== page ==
On Friday, the newly-appointed Prime Minister Abdalla Hamdok visited Wad Ramli and gave directives to intensify aid efforts.

The UN says the crisis is expected to drag on until October.

“We have not been able to survey the number of houses affected in Wad Ramli due to the rising water levels,” said Farouk Ahmed, supervisor of a Red Crescent aid team.

He estimates the village alone had about 6,000 residents.

And as Wad Ramli inhabitants reel from the floods, residents of nearby villages are bracing themselves for water levels to keep rising.

In Wawesi Gharb village, about half a kilometre (500 yards), 35-year-old farmer Sami Ali says he is running out of ways to roll back the water threat.

“We placed piles of sandbags around houses to reduce the damage in case we were flooded especially after the water surrounded our village from all sides,” he said.

Another resident, 24-year-old Hozeifa al-Ser, expressed fear of an outbreak of diseases especially as “mosquitoes and flies are hovering everywhere”.

‘We Will Go Back’

Mobile health clinics were set up outside the village to serve Wad Ramli but aid workers say medicine and food are in short supply.

In the tents, hundreds of villagers are pondering ways return to their lives.

Along with her two sisters and their families, Nafisa al-Saeed said they plan to go back home after the water recedes.

“We lived in this village all our lives. We will have to go back and rebuild our houses. Authorities just have to build flood barriers but we will not leave this place,” she said.

But 19-year-old Shehab al-Din Mohamed says he lost his documents and identification cards as well as university application papers.

“The academic year will start soon and I have no idea how I would submit my documents after I lost everything,” he said.

“It seems like we will be living here (in the tent) until October, and I have no idea what to do.”

Sudan Sovereign Council Chairman Sworn In

 

Sudan was taking further steps in its transition towards civilian rule Wednesday with the swearing in of a new sovereign council and the appointment of a prime minister.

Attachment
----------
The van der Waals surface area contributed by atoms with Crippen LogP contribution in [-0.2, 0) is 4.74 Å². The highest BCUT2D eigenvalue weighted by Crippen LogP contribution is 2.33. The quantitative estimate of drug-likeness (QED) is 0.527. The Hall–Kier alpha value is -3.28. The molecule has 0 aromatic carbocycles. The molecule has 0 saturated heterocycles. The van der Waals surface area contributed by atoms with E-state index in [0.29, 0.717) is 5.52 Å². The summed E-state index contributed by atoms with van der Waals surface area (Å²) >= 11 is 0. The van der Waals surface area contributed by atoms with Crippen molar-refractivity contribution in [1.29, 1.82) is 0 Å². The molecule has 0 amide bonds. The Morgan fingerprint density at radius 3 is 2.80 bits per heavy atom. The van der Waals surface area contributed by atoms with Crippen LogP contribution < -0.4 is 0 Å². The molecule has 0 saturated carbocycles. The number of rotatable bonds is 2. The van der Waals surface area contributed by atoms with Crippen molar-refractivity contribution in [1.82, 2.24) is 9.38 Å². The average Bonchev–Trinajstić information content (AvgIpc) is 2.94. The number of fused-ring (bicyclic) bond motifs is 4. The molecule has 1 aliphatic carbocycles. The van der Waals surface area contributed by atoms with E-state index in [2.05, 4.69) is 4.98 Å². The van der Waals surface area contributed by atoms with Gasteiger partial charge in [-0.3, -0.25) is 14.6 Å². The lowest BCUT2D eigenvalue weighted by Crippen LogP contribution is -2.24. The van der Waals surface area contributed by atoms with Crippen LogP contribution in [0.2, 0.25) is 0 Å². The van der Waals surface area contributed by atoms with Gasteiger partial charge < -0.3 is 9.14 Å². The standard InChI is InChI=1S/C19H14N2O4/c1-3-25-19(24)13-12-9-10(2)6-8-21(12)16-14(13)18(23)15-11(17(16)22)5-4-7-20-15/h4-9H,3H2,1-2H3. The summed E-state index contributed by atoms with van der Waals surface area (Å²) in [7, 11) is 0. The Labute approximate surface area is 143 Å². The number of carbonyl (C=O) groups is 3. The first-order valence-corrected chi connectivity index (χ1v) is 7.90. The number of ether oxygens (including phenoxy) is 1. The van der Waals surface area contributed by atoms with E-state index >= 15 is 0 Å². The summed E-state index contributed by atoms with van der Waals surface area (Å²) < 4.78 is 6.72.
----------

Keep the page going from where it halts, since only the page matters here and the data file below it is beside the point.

The body replaces the Transitional Military Council (TMC) that took charge after months of deadly street protests brought down longtime ruler Omar al-Bashir in April.

The first steps of the transition after the mass celebrations that marked the August 17 adoption of a transitional constitution proved difficult however.

The names of the joint civilian-military sovereign council’s 11 members were eventually announced late Tuesday after differences within the opposition camp held up the process for two days.

General Abdel Fattah al-Burhan, who already headed the TMC, was sworn in as the chairman of the new sovereign council shortly after 11:00 am (0900 GMT), state news agency SUNA reported.

He will be Sudan’s head of state for the first 21 months of the 39-month transition period, until a civilian takes over for the remainder.

The council’s 10 other members are expected to be sworn in later Wednesday and Abdalla Hamdok, who was chosen by the opposition last week to be prime minister, is also due to take office.

The sovereign council includes two women, including a member of Sudan’s Christian minority, and it will oversee the formation of a government and of a legislative body.

End of isolation?

The transition’s key documents were signed on Saturday at a ceremony attended by a host of foreign dignitaries, signalling that Sudan could be on its way to shedding its pariah status.

Sudan’s new rulers are expected to push for the lifting of the suspension from the African Union that followed a deadly crackdown on a sit-in in June.

The ruling council will also seek to have the country removed from the US list of state sponsors of terrorism.